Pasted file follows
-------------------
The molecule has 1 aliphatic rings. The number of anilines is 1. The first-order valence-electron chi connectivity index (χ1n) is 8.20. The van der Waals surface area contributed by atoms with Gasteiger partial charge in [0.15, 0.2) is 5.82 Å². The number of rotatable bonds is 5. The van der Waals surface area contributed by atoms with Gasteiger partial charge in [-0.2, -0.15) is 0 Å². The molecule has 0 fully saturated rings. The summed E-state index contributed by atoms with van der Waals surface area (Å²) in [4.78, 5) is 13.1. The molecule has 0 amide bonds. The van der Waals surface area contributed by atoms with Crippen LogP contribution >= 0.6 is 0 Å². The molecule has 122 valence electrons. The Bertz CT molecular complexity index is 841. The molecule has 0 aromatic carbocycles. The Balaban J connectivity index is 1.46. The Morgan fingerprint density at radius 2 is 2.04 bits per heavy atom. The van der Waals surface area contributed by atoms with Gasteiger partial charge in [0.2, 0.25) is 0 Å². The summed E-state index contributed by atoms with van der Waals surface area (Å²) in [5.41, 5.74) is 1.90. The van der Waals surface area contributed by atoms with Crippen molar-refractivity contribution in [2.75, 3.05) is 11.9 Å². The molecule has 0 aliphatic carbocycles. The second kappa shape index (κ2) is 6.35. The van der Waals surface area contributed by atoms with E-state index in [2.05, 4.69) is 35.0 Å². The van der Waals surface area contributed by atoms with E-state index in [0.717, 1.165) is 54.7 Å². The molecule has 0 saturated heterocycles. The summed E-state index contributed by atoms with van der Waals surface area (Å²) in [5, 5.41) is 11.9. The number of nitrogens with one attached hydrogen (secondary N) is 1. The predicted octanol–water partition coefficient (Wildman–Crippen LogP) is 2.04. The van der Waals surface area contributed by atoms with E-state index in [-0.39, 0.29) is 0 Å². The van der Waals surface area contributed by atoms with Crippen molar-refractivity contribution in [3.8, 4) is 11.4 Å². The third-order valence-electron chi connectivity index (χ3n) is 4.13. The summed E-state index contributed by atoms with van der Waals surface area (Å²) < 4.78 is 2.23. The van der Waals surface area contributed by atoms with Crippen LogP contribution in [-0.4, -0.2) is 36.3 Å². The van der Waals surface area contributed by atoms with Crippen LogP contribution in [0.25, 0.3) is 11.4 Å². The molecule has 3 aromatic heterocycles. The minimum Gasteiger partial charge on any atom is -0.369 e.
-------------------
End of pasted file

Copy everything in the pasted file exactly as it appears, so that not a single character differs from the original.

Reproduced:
The molecule has 1 aliphatic rings. The number of anilines is 1. The first-order valence-electron chi connectivity index (χ1n) is 8.20. The van der Waals surface area contributed by atoms with Gasteiger partial charge in [0.15, 0.2) is 5.82 Å². The number of rotatable bonds is 5. The van der Waals surface area contributed by atoms with Gasteiger partial charge in [-0.2, -0.15) is 0 Å². The molecule has 0 fully saturated rings. The summed E-state index contributed by atoms with van der Waals surface area (Å²) in [4.78, 5) is 13.1. The molecule has 0 amide bonds. The van der Waals surface area contributed by atoms with Crippen LogP contribution >= 0.6 is 0 Å². The molecule has 122 valence electrons. The Bertz CT molecular complexity index is 841. The molecule has 0 aromatic carbocycles. The Balaban J connectivity index is 1.46. The Morgan fingerprint density at radius 2 is 2.04 bits per heavy atom. The van der Waals surface area contributed by atoms with Gasteiger partial charge in [0.2, 0.25) is 0 Å². The summed E-state index contributed by atoms with van der Waals surface area (Å²) in [5.41, 5.74) is 1.90. The van der Waals surface area contributed by atoms with Crippen molar-refractivity contribution in [2.75, 3.05) is 11.9 Å². The molecule has 0 aliphatic carbocycles. The second kappa shape index (κ2) is 6.35. The van der Waals surface area contributed by atoms with E-state index in [2.05, 4.69) is 35.0 Å². The van der Waals surface area contributed by atoms with E-state index in [0.717, 1.165) is 54.7 Å². The molecule has 0 saturated heterocycles. The summed E-state index contributed by atoms with van der Waals surface area (Å²) in [5, 5.41) is 11.9. The number of nitrogens with one attached hydrogen (secondary N) is 1. The predicted octanol–water partition coefficient (Wildman–Crippen LogP) is 2.04. The van der Waals surface area contributed by atoms with E-state index in [-0.39, 0.29) is 0 Å². The van der Waals surface area contributed by atoms with Crippen molar-refractivity contribution in [3.8, 4) is 11.4 Å². The third-order valence-electron chi connectivity index (χ3n) is 4.13. The summed E-state index contributed by atoms with van der Waals surface area (Å²) < 4.78 is 2.23. The van der Waals surface area contributed by atoms with Crippen LogP contribution in [-0.4, -0.2) is 36.3 Å². The van der Waals surface area contributed by atoms with Crippen LogP contribution in [0.25, 0.3) is 11.4 Å². The molecule has 3 aromatic heterocycles. The minimum Gasteiger partial charge on any atom is -0.369 e.